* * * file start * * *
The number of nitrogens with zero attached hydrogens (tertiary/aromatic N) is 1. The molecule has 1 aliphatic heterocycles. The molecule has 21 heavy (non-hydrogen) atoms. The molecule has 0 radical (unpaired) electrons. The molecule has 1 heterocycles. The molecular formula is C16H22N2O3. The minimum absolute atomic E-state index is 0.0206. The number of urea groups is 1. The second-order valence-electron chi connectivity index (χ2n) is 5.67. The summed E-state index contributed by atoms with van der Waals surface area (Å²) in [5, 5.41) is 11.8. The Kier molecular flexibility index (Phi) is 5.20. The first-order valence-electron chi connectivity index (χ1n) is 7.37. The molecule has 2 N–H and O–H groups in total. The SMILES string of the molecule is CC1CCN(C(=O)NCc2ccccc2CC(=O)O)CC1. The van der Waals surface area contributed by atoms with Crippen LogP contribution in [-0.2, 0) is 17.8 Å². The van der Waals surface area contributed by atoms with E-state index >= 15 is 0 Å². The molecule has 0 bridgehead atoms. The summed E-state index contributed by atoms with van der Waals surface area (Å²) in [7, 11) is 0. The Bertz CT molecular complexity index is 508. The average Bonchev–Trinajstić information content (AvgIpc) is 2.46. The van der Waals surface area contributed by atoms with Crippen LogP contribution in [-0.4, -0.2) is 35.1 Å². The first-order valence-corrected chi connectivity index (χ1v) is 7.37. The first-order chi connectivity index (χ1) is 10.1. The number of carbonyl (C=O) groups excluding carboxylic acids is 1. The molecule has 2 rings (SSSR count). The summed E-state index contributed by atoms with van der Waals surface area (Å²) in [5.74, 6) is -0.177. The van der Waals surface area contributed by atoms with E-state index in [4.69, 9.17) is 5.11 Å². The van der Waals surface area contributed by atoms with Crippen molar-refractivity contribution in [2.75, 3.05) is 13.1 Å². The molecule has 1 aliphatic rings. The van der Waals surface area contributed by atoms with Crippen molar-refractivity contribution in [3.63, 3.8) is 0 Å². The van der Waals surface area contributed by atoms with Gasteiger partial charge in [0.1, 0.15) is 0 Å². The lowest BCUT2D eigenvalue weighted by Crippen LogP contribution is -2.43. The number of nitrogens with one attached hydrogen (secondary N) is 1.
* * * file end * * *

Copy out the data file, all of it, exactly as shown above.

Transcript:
The number of nitrogens with zero attached hydrogens (tertiary/aromatic N) is 1. The molecule has 1 aliphatic heterocycles. The molecule has 21 heavy (non-hydrogen) atoms. The molecule has 0 radical (unpaired) electrons. The molecule has 1 heterocycles. The molecular formula is C16H22N2O3. The minimum absolute atomic E-state index is 0.0206. The number of urea groups is 1. The second-order valence-electron chi connectivity index (χ2n) is 5.67. The summed E-state index contributed by atoms with van der Waals surface area (Å²) in [5, 5.41) is 11.8. The Kier molecular flexibility index (Phi) is 5.20. The first-order valence-electron chi connectivity index (χ1n) is 7.37. The molecule has 2 N–H and O–H groups in total. The SMILES string of the molecule is CC1CCN(C(=O)NCc2ccccc2CC(=O)O)CC1. The van der Waals surface area contributed by atoms with Crippen LogP contribution in [-0.2, 0) is 17.8 Å². The van der Waals surface area contributed by atoms with E-state index >= 15 is 0 Å². The molecule has 0 bridgehead atoms. The summed E-state index contributed by atoms with van der Waals surface area (Å²) in [7, 11) is 0. The Bertz CT molecular complexity index is 508. The average Bonchev–Trinajstić information content (AvgIpc) is 2.46. The van der Waals surface area contributed by atoms with Crippen LogP contribution in [-0.4, -0.2) is 35.1 Å². The first-order valence-corrected chi connectivity index (χ1v) is 7.37. The first-order chi connectivity index (χ1) is 10.1. The number of carbonyl (C=O) groups excluding carboxylic acids is 1. The molecule has 2 rings (SSSR count). The summed E-state index contributed by atoms with van der Waals surface area (Å²) in [5.74, 6) is -0.177. The van der Waals surface area contributed by atoms with E-state index in [4.69, 9.17) is 5.11 Å². The van der Waals surface area contributed by atoms with Crippen molar-refractivity contribution in [2.75, 3.05) is 13.1 Å². The molecule has 1 aliphatic rings. The van der Waals surface area contributed by atoms with Crippen molar-refractivity contribution in [3.63, 3.8) is 0 Å². The van der Waals surface area contributed by atoms with Gasteiger partial charge in [0.1, 0.15) is 0 Å². The lowest BCUT2D eigenvalue weighted by Crippen LogP contribution is -2.43. The number of nitrogens with one attached hydrogen (secondary N) is 1.